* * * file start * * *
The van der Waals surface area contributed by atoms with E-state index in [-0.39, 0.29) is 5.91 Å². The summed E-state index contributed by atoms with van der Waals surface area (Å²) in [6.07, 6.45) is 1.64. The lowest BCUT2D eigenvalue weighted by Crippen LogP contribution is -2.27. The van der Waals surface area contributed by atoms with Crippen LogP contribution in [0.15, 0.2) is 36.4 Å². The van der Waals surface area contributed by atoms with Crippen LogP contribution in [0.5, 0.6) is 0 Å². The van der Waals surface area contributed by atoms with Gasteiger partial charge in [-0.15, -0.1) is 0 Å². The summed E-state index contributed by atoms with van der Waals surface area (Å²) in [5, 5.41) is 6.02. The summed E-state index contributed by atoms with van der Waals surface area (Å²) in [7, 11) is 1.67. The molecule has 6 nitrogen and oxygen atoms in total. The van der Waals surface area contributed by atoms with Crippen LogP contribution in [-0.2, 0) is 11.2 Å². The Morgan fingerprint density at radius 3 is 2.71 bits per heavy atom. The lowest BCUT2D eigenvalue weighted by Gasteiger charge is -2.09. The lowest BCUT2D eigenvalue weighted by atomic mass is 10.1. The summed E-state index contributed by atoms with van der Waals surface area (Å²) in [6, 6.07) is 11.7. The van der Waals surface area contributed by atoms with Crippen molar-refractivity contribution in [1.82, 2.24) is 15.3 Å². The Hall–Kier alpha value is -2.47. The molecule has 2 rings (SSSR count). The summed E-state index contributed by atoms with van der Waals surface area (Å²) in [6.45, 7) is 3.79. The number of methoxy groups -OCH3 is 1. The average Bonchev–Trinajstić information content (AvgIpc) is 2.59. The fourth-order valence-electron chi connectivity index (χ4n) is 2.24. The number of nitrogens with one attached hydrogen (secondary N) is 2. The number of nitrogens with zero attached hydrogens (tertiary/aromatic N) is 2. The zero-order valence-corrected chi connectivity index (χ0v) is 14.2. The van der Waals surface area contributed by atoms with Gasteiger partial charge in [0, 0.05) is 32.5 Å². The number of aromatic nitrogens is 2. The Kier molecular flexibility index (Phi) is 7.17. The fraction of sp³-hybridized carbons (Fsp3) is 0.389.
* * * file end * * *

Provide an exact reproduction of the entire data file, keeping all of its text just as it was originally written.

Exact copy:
The van der Waals surface area contributed by atoms with E-state index in [-0.39, 0.29) is 5.91 Å². The summed E-state index contributed by atoms with van der Waals surface area (Å²) in [6.07, 6.45) is 1.64. The lowest BCUT2D eigenvalue weighted by Crippen LogP contribution is -2.27. The van der Waals surface area contributed by atoms with Crippen LogP contribution in [0.15, 0.2) is 36.4 Å². The van der Waals surface area contributed by atoms with Crippen LogP contribution in [0.5, 0.6) is 0 Å². The van der Waals surface area contributed by atoms with Gasteiger partial charge in [-0.15, -0.1) is 0 Å². The summed E-state index contributed by atoms with van der Waals surface area (Å²) in [5, 5.41) is 6.02. The summed E-state index contributed by atoms with van der Waals surface area (Å²) in [7, 11) is 1.67. The molecule has 6 nitrogen and oxygen atoms in total. The van der Waals surface area contributed by atoms with Crippen LogP contribution in [-0.2, 0) is 11.2 Å². The Morgan fingerprint density at radius 3 is 2.71 bits per heavy atom. The lowest BCUT2D eigenvalue weighted by Gasteiger charge is -2.09. The lowest BCUT2D eigenvalue weighted by atomic mass is 10.1. The summed E-state index contributed by atoms with van der Waals surface area (Å²) in [6, 6.07) is 11.7. The van der Waals surface area contributed by atoms with Crippen molar-refractivity contribution in [1.82, 2.24) is 15.3 Å². The Hall–Kier alpha value is -2.47. The molecule has 2 rings (SSSR count). The summed E-state index contributed by atoms with van der Waals surface area (Å²) in [6.45, 7) is 3.79. The number of methoxy groups -OCH3 is 1. The average Bonchev–Trinajstić information content (AvgIpc) is 2.59. The fourth-order valence-electron chi connectivity index (χ4n) is 2.24. The number of nitrogens with one attached hydrogen (secondary N) is 2. The number of nitrogens with zero attached hydrogens (tertiary/aromatic N) is 2. The zero-order valence-corrected chi connectivity index (χ0v) is 14.2. The van der Waals surface area contributed by atoms with Gasteiger partial charge in [0, 0.05) is 32.5 Å². The number of aromatic nitrogens is 2. The Kier molecular flexibility index (Phi) is 7.17. The fraction of sp³-hybridized carbons (Fsp3) is 0.389.